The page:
Former student, teacher recall dark times at Shubenacadie residential school
Published Tuesday, June 2, 2015 7:37PM ADT
Last Updated Wednesday, June 3, 2015 7:23AM ADT
Two women with a shared connection to a Nova Scotia residential school say that what’s needed after a sweeping report into the dark chapter of Canada’s history is more education.
On Tuesday in Ottawa, the Truth in Reconciliation Commission released a long-awaited report into Canada’s residential schools, saying the practice amounted to a “cultural genocide.”
That stirred memories and emotions for two women who experienced life at the residential school in Shubenacadie, N.S.: Linda Maloney, a former student, and Rose Salmons, a former teacher.
The two women agree on a number of issues raised by the commission, especially the goal of the schools — to eradicate native culture.
“They were trying to assimilate us. They wanted to just get rid of the Indians,” said Maloney in Millbrook, N.S.
Salmons, a former nun who back then was known as Sister Joseph Celeste, says “assimilation was the big thing,” but she had reason to think it was wrong.
“I don't think that's right. As an Acadian myself, we were denied,” said Salmons in Truro, N.S.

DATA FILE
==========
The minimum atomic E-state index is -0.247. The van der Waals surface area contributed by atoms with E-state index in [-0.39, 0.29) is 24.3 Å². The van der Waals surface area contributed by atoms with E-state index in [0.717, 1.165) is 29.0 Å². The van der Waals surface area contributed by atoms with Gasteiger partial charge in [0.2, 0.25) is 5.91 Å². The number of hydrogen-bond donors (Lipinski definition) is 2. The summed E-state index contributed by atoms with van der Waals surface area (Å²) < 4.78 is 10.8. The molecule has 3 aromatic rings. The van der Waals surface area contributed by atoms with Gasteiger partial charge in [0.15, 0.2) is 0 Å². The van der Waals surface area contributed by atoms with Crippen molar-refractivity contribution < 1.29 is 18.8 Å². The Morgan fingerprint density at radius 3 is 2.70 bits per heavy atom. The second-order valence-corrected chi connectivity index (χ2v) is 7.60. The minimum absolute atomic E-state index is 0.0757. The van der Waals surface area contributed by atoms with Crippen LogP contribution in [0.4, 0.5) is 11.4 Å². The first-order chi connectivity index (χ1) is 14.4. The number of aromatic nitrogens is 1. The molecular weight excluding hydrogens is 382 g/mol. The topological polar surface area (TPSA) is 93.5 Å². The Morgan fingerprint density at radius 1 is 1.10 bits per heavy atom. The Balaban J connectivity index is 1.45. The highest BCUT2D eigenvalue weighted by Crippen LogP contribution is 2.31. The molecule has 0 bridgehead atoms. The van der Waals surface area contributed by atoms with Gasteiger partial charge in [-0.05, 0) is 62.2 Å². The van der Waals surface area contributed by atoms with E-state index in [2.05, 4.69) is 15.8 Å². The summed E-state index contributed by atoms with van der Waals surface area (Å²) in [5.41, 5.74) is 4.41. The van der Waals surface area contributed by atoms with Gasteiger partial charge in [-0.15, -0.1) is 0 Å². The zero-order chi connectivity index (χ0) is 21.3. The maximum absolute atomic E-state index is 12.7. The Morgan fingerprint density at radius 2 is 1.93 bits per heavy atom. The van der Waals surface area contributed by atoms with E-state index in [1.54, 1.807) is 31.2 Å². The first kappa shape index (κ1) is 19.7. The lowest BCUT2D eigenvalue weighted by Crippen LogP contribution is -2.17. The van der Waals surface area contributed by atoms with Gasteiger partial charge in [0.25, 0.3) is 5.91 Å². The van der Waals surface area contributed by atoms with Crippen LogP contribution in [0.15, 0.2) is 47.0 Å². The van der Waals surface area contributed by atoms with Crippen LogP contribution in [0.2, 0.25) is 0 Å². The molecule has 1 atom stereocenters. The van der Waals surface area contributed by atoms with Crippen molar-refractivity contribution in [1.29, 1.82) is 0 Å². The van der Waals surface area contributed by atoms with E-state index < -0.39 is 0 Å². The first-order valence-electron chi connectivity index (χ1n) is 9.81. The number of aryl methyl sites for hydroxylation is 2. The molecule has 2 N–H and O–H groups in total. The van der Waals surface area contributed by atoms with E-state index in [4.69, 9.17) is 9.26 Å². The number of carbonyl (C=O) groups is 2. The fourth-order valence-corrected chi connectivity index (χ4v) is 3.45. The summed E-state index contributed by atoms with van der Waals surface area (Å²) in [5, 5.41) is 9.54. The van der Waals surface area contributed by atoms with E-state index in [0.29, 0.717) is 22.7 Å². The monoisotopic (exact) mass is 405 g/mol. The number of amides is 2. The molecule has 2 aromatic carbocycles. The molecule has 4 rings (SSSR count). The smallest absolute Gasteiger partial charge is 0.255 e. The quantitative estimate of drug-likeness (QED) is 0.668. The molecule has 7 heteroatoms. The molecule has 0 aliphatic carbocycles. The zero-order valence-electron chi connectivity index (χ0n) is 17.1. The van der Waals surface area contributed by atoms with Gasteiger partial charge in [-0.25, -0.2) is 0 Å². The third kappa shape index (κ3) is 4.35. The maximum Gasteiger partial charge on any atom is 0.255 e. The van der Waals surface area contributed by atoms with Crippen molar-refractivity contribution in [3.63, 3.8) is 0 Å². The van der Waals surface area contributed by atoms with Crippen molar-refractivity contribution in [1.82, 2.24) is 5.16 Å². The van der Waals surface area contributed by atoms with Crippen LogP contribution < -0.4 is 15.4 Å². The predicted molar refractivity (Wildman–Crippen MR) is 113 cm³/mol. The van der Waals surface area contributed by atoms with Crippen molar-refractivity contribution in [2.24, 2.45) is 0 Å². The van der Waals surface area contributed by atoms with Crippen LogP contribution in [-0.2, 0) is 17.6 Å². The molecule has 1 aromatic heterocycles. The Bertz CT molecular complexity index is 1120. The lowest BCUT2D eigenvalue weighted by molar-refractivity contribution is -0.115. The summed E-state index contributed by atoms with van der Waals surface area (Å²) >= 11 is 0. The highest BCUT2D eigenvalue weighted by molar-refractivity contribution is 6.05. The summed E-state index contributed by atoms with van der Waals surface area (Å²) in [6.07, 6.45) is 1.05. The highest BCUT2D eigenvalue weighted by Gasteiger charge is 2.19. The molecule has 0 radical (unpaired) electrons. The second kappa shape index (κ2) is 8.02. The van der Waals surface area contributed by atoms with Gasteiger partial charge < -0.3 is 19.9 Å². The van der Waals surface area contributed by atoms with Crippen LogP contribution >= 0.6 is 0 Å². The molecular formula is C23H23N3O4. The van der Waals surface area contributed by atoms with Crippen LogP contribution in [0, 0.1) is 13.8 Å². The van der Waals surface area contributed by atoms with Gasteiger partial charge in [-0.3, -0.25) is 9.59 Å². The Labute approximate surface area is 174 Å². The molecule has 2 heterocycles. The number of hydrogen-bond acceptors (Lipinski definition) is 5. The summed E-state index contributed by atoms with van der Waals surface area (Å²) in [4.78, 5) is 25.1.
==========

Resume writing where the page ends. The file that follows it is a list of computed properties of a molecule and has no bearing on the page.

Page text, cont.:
Maloney, who was five years old when she started out at the Shubenacadie school, recalls how children were “strapped” for speaking Mi’kmaq.
But the hardest part, she recalls, were the long, lonely nights, when the young girl felt isolated and her sisters at the school were forbidden from coming to comfort her.
Maloney, who spent 10 years at the school, recalls “waiting for daylight to come and not be afraid.”
Salmons, who was 22 years old when she became one of the 12 nuns teaching at the residential school for 160 students, says she remembers feeling ill-prepared for what she encountered at Shubenacadie.
“We certainly didn't have any training for dealing with children who were taken from their homes, and who really needed love,” Salmons said.
In fact, she was expressly forbidden from reaching out.
“It was written down: we were not to show affection for the children,” Salmons said.
Both women agree that what’s most needed now is education — both about what took place at the residential schools and about Mi’kmaq history.
“We need to let them know what happened so it never happens again,” said Maloney.
“The young people should be taught.”
With files from CTV Atlantic’s Rick Grant